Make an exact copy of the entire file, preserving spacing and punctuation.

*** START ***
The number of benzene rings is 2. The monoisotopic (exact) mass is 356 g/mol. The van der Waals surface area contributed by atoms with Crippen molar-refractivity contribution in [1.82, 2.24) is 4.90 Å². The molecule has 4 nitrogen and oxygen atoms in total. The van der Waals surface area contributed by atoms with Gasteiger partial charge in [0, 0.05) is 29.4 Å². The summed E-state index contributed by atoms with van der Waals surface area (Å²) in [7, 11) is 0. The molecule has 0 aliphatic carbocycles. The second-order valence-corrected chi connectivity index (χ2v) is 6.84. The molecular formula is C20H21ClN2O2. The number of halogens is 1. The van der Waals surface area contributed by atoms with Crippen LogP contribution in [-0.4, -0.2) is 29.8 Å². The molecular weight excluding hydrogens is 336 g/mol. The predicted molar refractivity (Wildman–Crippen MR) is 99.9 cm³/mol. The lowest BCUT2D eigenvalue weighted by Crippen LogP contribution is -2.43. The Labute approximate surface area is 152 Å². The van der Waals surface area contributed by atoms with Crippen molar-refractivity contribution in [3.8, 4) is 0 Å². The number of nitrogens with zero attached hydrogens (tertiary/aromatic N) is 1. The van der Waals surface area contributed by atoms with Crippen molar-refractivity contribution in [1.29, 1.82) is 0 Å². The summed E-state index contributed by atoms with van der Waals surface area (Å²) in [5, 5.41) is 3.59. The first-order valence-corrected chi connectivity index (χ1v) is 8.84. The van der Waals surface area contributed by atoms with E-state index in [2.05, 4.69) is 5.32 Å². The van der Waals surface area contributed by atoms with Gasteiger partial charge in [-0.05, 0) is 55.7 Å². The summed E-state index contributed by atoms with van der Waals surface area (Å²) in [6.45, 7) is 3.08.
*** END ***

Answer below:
The number of benzene rings is 2. The monoisotopic (exact) mass is 356 g/mol. The van der Waals surface area contributed by atoms with Crippen molar-refractivity contribution in [1.82, 2.24) is 4.90 Å². The molecule has 4 nitrogen and oxygen atoms in total. The van der Waals surface area contributed by atoms with Gasteiger partial charge in [0, 0.05) is 29.4 Å². The summed E-state index contributed by atoms with van der Waals surface area (Å²) in [7, 11) is 0. The molecule has 0 aliphatic carbocycles. The second-order valence-corrected chi connectivity index (χ2v) is 6.84. The molecular formula is C20H21ClN2O2. The number of halogens is 1. The van der Waals surface area contributed by atoms with Crippen LogP contribution in [-0.4, -0.2) is 29.8 Å². The molecular weight excluding hydrogens is 336 g/mol. The predicted molar refractivity (Wildman–Crippen MR) is 99.9 cm³/mol. The lowest BCUT2D eigenvalue weighted by Crippen LogP contribution is -2.43. The Labute approximate surface area is 152 Å². The van der Waals surface area contributed by atoms with Crippen molar-refractivity contribution in [3.8, 4) is 0 Å². The number of nitrogens with zero attached hydrogens (tertiary/aromatic N) is 1. The van der Waals surface area contributed by atoms with Crippen molar-refractivity contribution in [1.29, 1.82) is 0 Å². The summed E-state index contributed by atoms with van der Waals surface area (Å²) in [5, 5.41) is 3.59. The first-order valence-corrected chi connectivity index (χ1v) is 8.84. The van der Waals surface area contributed by atoms with E-state index in [2.05, 4.69) is 5.32 Å². The van der Waals surface area contributed by atoms with Gasteiger partial charge in [-0.05, 0) is 55.7 Å². The summed E-state index contributed by atoms with van der Waals surface area (Å²) in [6.45, 7) is 3.08.